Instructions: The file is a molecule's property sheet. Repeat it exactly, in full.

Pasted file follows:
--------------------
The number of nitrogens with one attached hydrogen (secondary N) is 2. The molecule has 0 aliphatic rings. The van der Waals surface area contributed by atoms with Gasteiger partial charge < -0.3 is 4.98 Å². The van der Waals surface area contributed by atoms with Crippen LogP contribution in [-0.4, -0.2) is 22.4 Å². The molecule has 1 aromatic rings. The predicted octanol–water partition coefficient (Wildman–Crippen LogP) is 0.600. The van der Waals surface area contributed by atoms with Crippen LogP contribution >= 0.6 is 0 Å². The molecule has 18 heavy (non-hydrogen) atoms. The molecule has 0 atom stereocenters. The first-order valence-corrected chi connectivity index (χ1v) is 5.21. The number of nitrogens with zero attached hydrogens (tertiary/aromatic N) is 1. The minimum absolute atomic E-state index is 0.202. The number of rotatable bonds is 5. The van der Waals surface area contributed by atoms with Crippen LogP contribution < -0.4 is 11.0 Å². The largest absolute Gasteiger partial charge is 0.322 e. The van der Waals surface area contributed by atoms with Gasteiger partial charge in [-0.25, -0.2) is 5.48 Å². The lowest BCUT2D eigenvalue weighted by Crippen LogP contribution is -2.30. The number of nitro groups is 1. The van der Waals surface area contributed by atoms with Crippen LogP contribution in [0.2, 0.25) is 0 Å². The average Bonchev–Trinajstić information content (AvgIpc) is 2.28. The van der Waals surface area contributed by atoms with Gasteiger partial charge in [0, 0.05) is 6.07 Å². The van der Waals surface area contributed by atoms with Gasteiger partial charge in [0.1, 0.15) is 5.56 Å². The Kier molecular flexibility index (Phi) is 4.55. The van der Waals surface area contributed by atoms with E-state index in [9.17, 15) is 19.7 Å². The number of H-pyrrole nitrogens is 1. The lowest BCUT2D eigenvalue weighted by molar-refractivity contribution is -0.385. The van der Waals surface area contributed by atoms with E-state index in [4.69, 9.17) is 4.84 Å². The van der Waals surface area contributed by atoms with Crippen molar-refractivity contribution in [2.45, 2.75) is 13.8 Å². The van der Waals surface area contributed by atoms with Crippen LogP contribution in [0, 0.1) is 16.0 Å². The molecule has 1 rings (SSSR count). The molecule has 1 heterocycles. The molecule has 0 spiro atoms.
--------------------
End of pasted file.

The number of nitrogens with one attached hydrogen (secondary N) is 2. The molecule has 0 aliphatic rings. The van der Waals surface area contributed by atoms with Gasteiger partial charge < -0.3 is 4.98 Å². The van der Waals surface area contributed by atoms with Crippen LogP contribution in [-0.4, -0.2) is 22.4 Å². The molecule has 1 aromatic rings. The predicted octanol–water partition coefficient (Wildman–Crippen LogP) is 0.600. The van der Waals surface area contributed by atoms with Crippen LogP contribution >= 0.6 is 0 Å². The molecule has 18 heavy (non-hydrogen) atoms. The molecule has 0 atom stereocenters. The first-order valence-corrected chi connectivity index (χ1v) is 5.21. The number of nitrogens with zero attached hydrogens (tertiary/aromatic N) is 1. The minimum absolute atomic E-state index is 0.202. The number of rotatable bonds is 5. The van der Waals surface area contributed by atoms with Crippen LogP contribution < -0.4 is 11.0 Å². The largest absolute Gasteiger partial charge is 0.322 e. The van der Waals surface area contributed by atoms with Gasteiger partial charge in [-0.25, -0.2) is 5.48 Å². The lowest BCUT2D eigenvalue weighted by Crippen LogP contribution is -2.30. The number of nitro groups is 1. The van der Waals surface area contributed by atoms with Crippen LogP contribution in [0.2, 0.25) is 0 Å². The average Bonchev–Trinajstić information content (AvgIpc) is 2.28. The van der Waals surface area contributed by atoms with Gasteiger partial charge in [0, 0.05) is 6.07 Å². The van der Waals surface area contributed by atoms with Gasteiger partial charge in [0.1, 0.15) is 5.56 Å². The Kier molecular flexibility index (Phi) is 4.55. The van der Waals surface area contributed by atoms with E-state index in [9.17, 15) is 19.7 Å². The number of H-pyrrole nitrogens is 1. The lowest BCUT2D eigenvalue weighted by molar-refractivity contribution is -0.385. The van der Waals surface area contributed by atoms with E-state index in [4.69, 9.17) is 4.84 Å². The van der Waals surface area contributed by atoms with Crippen molar-refractivity contribution in [2.45, 2.75) is 13.8 Å². The van der Waals surface area contributed by atoms with Crippen LogP contribution in [0, 0.1) is 16.0 Å². The molecule has 1 rings (SSSR count). The molecule has 1 heterocycles. The molecule has 0 spiro atoms.